Data analysis for this snapshot was conducted by the Australian Council for Education Research (ACER). Both AERO and ACER reviewed the items in each dataset and identified those of relevance to the 4 evidence‑based practices relevant to this project. Some of these were individual items while other comprised scales. Items in scales can be analysed separately but given that they are designed to be combined into scales the insights derived from them are more powerful when the scale is reported as a whole.

Table 4 illustrates the number of items per dataset, per theme. In addition, several items related to teacher or school characteristics (rather than those that focused on pedagogy) were identified and these are shown in the right column.

Table 4 Summary of relevant items from each data set

T=Teacher, S=Student * PISA targets students aged 15.5 to 16.5 who may be in a number of grades – grade 10 is used here as an average but should not be taken to indicate that all responses are from students (or their teachers) in Grade 10.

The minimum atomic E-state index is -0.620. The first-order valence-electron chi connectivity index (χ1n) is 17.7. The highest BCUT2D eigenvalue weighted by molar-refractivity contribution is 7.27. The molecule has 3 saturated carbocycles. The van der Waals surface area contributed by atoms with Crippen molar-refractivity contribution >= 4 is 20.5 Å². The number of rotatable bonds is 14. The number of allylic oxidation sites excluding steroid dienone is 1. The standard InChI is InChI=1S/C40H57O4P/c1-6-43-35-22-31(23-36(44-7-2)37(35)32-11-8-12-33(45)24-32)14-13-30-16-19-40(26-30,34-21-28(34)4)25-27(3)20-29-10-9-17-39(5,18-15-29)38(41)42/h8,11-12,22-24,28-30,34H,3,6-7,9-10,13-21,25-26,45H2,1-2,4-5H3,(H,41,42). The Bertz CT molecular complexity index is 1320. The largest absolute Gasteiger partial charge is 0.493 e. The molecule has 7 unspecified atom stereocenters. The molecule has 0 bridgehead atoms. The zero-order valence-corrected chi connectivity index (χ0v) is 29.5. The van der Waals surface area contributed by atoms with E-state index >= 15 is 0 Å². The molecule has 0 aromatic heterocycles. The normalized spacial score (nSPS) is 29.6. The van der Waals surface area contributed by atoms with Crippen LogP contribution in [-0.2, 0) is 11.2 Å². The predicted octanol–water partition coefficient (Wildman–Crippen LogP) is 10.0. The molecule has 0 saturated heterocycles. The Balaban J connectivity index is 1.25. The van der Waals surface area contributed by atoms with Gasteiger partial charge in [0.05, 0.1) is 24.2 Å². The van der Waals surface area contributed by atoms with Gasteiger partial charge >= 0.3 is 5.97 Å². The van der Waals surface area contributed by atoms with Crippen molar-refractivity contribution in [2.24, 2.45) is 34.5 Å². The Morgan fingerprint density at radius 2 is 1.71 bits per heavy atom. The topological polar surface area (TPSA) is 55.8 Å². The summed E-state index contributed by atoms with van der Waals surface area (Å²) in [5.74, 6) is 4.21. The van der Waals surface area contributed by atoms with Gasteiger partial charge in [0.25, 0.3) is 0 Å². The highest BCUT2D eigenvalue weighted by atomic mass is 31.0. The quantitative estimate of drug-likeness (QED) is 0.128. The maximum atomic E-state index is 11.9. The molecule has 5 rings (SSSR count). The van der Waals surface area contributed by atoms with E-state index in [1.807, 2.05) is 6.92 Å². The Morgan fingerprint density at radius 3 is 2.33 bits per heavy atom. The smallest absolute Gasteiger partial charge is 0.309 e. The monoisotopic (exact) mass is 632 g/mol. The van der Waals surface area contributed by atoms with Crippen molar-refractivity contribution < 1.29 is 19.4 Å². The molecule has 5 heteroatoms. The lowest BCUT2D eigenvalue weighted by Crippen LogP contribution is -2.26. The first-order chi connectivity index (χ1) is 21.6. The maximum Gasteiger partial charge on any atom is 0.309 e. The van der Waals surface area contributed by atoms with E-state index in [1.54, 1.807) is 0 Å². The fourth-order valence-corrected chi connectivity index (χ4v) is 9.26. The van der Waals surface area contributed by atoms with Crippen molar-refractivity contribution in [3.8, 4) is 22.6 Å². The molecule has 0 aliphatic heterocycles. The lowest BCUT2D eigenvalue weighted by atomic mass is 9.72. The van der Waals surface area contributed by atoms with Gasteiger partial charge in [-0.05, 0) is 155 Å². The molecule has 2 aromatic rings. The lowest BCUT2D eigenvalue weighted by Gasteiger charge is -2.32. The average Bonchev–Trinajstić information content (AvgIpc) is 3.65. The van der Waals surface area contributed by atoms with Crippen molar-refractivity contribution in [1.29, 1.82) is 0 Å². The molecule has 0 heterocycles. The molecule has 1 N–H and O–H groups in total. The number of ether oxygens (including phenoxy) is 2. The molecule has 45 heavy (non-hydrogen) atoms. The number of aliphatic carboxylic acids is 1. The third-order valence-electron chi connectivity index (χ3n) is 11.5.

186 schools were randomly selected using stratified sampling, representing schools across sectors throughout Australia. The principal of each school was sent a recruitment invitation and asked if up to three staff would like to take part. Of the 6 schools who agreed to take part, 12 education practitioners consented to participate in a semi-structured interview. Interviewees included teachers and educational leaders and came from a range of school type (catholic, independent and government, primary and secondary), geographical location (major city, regional and remote) and socioeconomic area (most disadvantaged to least disadvantaged). In a semi‑structured interview, teachers and leaders talked about the meaning of evidence-based practice and teacher-generated evidence, their use of research evidence (including finding and assessing evidence), their trust in research evidence and teacher-generated evidence and their experience of enablers of barriers of evidence use. Interviews were thematically coded and analysed. Findings provide insights into education practitioners perspectives and understandings of using evidence to inform their practice.

Download the full methodology PDF (760KB) for Appendix A: Search terms for the rapid review of literature